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Triangles

Link of the Day

Yesterday's Question of the Day about Red Cloud piqued my interest, so I decided to look him up for today's Link of the Day. Red Cloud was an amazingly successful war leader of the Lakota Indians, assaulting several United States Army forts along the Bozeman Trail in the 1860's. By the end of the decade, the US agreed not only to abandon its forts in Lakota territory, but also to guarantee Lakota control over a vast land area, including the western half of modern South Dakota and parts of Montana and Wyoming. Unfortunately, Red Cloud's victories did not last, and eventually the white settlers reclaimed and broke apart the Lakota holdings. Red Cloud's tireless efforts to protect his people and his culture would make an outstanding Excellent Example for your essay.

Let's take this a step further: What kind of essay prompt could you answer with the story of Red Cloud? Please respond in the comments! 

7/26 > Triangles

Read the following SAT test question and then select your answer.

Whenever you approach a math problem, remember to follow the Knowsys method. Rather than charging in, take a moment to read the problem carefully and identify the bottom line. Consider the best way to approach the problem--what could I do? What should I do? Then attack the problem and, finally, loop back to the top and make sure you answered what the question was actually asking. The last and easiest step is to match your answer to the provided answer choices.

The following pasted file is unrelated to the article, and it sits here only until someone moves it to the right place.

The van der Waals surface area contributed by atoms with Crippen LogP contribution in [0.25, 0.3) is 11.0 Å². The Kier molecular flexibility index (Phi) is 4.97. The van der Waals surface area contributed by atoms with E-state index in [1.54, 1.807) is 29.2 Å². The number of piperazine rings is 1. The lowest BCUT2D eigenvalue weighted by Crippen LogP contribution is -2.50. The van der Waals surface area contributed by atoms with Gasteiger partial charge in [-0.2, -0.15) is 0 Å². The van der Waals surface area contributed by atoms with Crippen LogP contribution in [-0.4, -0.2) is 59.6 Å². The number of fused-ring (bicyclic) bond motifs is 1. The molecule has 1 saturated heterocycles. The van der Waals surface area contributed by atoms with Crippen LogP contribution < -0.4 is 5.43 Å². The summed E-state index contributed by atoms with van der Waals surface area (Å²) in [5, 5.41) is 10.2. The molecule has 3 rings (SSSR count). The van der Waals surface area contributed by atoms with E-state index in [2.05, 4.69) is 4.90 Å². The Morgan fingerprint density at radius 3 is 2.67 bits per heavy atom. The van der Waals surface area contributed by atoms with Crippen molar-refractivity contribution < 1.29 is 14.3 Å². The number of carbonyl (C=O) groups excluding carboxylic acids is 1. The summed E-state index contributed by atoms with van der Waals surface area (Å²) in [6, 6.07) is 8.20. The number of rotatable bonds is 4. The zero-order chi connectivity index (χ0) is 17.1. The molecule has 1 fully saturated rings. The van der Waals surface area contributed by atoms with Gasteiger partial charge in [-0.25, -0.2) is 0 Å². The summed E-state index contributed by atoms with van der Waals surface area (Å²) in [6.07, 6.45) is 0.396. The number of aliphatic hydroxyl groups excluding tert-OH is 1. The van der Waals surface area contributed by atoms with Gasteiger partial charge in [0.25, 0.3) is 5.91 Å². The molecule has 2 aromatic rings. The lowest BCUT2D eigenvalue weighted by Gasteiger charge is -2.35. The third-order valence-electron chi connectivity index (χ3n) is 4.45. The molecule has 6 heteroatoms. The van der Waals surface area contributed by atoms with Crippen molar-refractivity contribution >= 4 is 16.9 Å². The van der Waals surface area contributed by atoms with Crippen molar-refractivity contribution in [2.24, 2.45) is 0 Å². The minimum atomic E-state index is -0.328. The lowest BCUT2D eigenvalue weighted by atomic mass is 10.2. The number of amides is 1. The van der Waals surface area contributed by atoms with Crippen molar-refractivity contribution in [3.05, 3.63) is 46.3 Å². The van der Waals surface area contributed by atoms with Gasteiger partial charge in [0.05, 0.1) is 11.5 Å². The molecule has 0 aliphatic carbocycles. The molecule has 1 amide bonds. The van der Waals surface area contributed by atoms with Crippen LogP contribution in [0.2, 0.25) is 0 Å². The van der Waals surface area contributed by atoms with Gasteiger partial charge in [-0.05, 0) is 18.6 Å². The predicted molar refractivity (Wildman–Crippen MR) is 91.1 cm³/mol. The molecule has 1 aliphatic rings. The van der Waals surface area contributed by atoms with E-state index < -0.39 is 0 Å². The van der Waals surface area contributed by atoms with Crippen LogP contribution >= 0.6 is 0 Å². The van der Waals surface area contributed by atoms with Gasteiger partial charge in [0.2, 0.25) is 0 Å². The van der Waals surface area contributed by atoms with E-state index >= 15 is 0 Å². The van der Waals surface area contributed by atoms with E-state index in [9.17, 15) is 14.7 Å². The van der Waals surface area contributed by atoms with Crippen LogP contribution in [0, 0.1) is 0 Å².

In triangle ABC, the length of side is 2 and the length of side is 12. Which of the following could be the length of side ?

First, note the bottom line at the top of your scratch work.

 = ?

Next, consider your options. What does the problem tell you? What strategies, formulas, or theorems do you know that could help you solve it? In this case, the problem tells you that you are dealing with a triangle and supplies two side lengths. With so little information, you really only have one tool that can help you: the Triangle Side Lengths Inequality.

The Side Lengths Inequality states that any side of a triangle must be less than the sum and greater than the difference of the other two sides. When you think through it, this actually becomes fairly obvious. If one side were longer than the other two sides put together, the shape could no longer be a triangle. It would fold flat into a line. If one side were too short, it would not be able to "reach" the other sides and the triangle would just be three line segments rather than a closed shape. The Side Lengths Inequality is usually expressed this way:



For simplicity's sake, you can rename the sides of the triangle in the problem x, y, and z rather than shuffling As, Bs, and Cs around. (Be sure to note this in your bottom line!) Now that you've chosen the most efficient way to solve the problem, attack it ruthlessly!

First, take the side lengths you are given and plug them into y and z.



Next, perform some simple arithmetic to solve for x.





Now you've narrowed down the range of possible values of x. Loop back to double-check the bottom line. If you remembered to update it earlier, it should look something like this:

x =  = ?

Since you've found the possible values of x, you've also found the possible lengths of side . The last step is to find an answer choice that matches what you found. 

(A) 6

(B) 8

(C) 10

(D) 12

(E) 14

Note that the inequality uses "less than" signs, not "less than or equal to" signs. That means that side  cannot equal 10 or 14; it must be 12. The answer is D.


On sat.collegeboard.org, 45% of responses were correct.


For more help with math, visit www.myknowsys.com!